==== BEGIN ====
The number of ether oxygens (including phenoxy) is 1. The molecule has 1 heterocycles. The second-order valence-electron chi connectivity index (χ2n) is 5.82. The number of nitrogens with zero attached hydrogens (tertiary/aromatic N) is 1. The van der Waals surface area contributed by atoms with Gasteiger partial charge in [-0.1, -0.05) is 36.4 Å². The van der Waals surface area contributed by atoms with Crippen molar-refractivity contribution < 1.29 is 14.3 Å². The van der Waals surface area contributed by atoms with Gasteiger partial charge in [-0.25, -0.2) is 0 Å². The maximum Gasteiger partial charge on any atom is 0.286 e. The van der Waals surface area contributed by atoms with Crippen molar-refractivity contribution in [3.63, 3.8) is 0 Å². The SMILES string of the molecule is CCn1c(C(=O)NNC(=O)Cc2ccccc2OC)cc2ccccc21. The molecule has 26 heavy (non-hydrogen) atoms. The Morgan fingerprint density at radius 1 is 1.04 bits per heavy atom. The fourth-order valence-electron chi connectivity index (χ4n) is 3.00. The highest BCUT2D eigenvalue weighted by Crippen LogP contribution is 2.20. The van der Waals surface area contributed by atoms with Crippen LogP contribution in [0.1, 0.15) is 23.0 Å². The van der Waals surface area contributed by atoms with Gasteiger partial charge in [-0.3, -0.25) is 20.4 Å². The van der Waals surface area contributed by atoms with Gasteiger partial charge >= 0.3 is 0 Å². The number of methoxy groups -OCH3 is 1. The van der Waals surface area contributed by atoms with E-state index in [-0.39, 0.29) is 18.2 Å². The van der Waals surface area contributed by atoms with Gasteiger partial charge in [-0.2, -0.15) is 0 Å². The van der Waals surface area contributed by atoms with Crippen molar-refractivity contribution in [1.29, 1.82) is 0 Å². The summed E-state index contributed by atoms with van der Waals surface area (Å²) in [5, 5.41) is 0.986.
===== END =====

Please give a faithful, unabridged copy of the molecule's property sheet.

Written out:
The number of ether oxygens (including phenoxy) is 1. The molecule has 1 heterocycles. The second-order valence-electron chi connectivity index (χ2n) is 5.82. The number of nitrogens with zero attached hydrogens (tertiary/aromatic N) is 1. The van der Waals surface area contributed by atoms with Gasteiger partial charge in [-0.1, -0.05) is 36.4 Å². The van der Waals surface area contributed by atoms with Crippen molar-refractivity contribution < 1.29 is 14.3 Å². The van der Waals surface area contributed by atoms with Gasteiger partial charge in [-0.25, -0.2) is 0 Å². The maximum Gasteiger partial charge on any atom is 0.286 e. The van der Waals surface area contributed by atoms with Crippen molar-refractivity contribution in [3.63, 3.8) is 0 Å². The SMILES string of the molecule is CCn1c(C(=O)NNC(=O)Cc2ccccc2OC)cc2ccccc21. The molecule has 26 heavy (non-hydrogen) atoms. The Morgan fingerprint density at radius 1 is 1.04 bits per heavy atom. The fourth-order valence-electron chi connectivity index (χ4n) is 3.00. The highest BCUT2D eigenvalue weighted by Crippen LogP contribution is 2.20. The van der Waals surface area contributed by atoms with Crippen LogP contribution in [0.1, 0.15) is 23.0 Å². The van der Waals surface area contributed by atoms with Gasteiger partial charge in [-0.3, -0.25) is 20.4 Å². The van der Waals surface area contributed by atoms with Gasteiger partial charge >= 0.3 is 0 Å². The number of methoxy groups -OCH3 is 1. The van der Waals surface area contributed by atoms with E-state index in [-0.39, 0.29) is 18.2 Å². The van der Waals surface area contributed by atoms with Gasteiger partial charge in [-0.2, -0.15) is 0 Å². The van der Waals surface area contributed by atoms with Crippen molar-refractivity contribution in [1.29, 1.82) is 0 Å². The summed E-state index contributed by atoms with van der Waals surface area (Å²) in [5, 5.41) is 0.986.